El Caballero del Tango
Like Rodolfo Biagi or Francisco De Caro, Victor Ricardo Tanturi started to learn violin first, before swiching to the piano. His first teacher was Francisco Alessio, the uncle of the famous bandoneonist Enrique Alessio; and for the piano, no need to go to the music academy, Ricardo learnt with his big brother Antonio who already had his own orchestra in the 20’s. Following that, Ricardo decided to create an orchestra called Rostán: "Tan" like Tanturi and "Ros" like Rosich, the musician with whom he associates. He also studied medicine but, fortunately for our milongas, he finally became one of the most famous maestros of our favorite music.
1933 - Ricardo Tanturi and his sextet "Los Indios"
1933, Ricardo Tanturi creates "Los Indios". The name of this sextet is inspired by the namesake polo team (this sport was famous at that time). There was two bandoneons (Emilio Aguirre and Francisco Ferraro), two violins, a double bass and a piano (Ricardo Tanturi). They played during the Roof Garden parties at Alvear Palace Hotel and it was also rebroadcasted on Excelsior radio LR5.
1936 - Tanturi and his typical orchestra
in 1936, the dancers are excited with Tanturi's music and he gets a contract to play during the summer balls at the Casino Carrasco Hotel in Montevideo. He decides to expand the orchestra for this event. The most important change is that he lets the piano to Armando Posada and fully dedicates himself to the key role of conductor. Posada plays more rhythmical and boosts Los Indios, like Biagi did with D'Arienzo or Goñi with Troilo. Armando Posada stays with Tanturi until the end of the orchestra in 1966. The first singer to integrate the orchestra is Carlos Ortega. With a great success, Tanturi write a march titled Carrasco "…bajo el sol del Urugay y besada por el mar eres reina de estas playas…".
1937 - His first recordings
Pablo Osvaldo Valle, artistic director at Radio El Mundo gathers the best orchestras, including Ricardo Tanturi. having a great success, Los Indios get to the recording studios of Odeon: Tierrita, A la luz de un candil (1937), Gallo ciego and Carrasco (1938).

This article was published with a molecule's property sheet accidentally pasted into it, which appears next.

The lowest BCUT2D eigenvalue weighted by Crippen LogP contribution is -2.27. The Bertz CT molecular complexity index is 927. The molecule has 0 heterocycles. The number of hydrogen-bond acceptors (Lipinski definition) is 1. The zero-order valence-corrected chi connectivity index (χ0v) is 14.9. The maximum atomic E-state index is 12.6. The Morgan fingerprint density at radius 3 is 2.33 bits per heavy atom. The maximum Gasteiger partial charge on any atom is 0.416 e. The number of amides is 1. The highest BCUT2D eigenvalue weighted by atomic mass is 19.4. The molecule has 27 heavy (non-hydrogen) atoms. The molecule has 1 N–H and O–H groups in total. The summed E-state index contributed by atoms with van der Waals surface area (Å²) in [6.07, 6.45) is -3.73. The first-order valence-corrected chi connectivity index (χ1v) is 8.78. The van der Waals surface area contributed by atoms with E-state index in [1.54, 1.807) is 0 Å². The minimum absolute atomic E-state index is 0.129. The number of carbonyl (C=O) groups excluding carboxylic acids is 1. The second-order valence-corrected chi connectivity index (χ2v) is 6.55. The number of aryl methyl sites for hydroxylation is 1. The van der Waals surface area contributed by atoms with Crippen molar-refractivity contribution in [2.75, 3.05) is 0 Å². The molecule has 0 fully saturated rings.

1940 - Alberto Castillo arrival
Ricardo Tanturi discovers Alberto Castillo who has a huge success as a singer. The orchestra becomes even more famous and records for RCA Victor the waltz Recuerdos and the instrumental El buey solo (1941). In the same studio, Tanturi also recorded 2 months before La cumparsita and Argañaraz (1940). Ricardo tanturi’s instrumentals from this period are very rhythmical and accelerated, like the famous "Rey del Compas". Until 1943, the team Tanturi-Castillo has a huge success with hits like La vida es corta, Pocas palabras (1941), Así baila el Tango (1942)…
1943 - How to replace Castillo?
The "arrabalero" style of Castillo and the use of « lunfardo » are not welcome by the government. Tanturi and Castillo must split. But then how to replace Castillo’s voice and personality? That's a challenge for the orchestra and Tanturi organizes secret auditions. He chooses Enrique Campos who records from august 1943: Muchachos comienza la ronda, Una emoción (1943), En el salón (1944), among others essentials.
1945 - Others singers
Most orchestras had two singers. In the case of Tanturi, there was Enrique Campos and Roberto Videla, another great voice. They recorded in duo the waltz Tu vieja ventana (1945). The year after, Horacio Roca replaces Campos, and in 1950 Osvaldo Ribó replaces Videla. In 1951, Ricardo Tanturi dissolves Los Indios orchestra.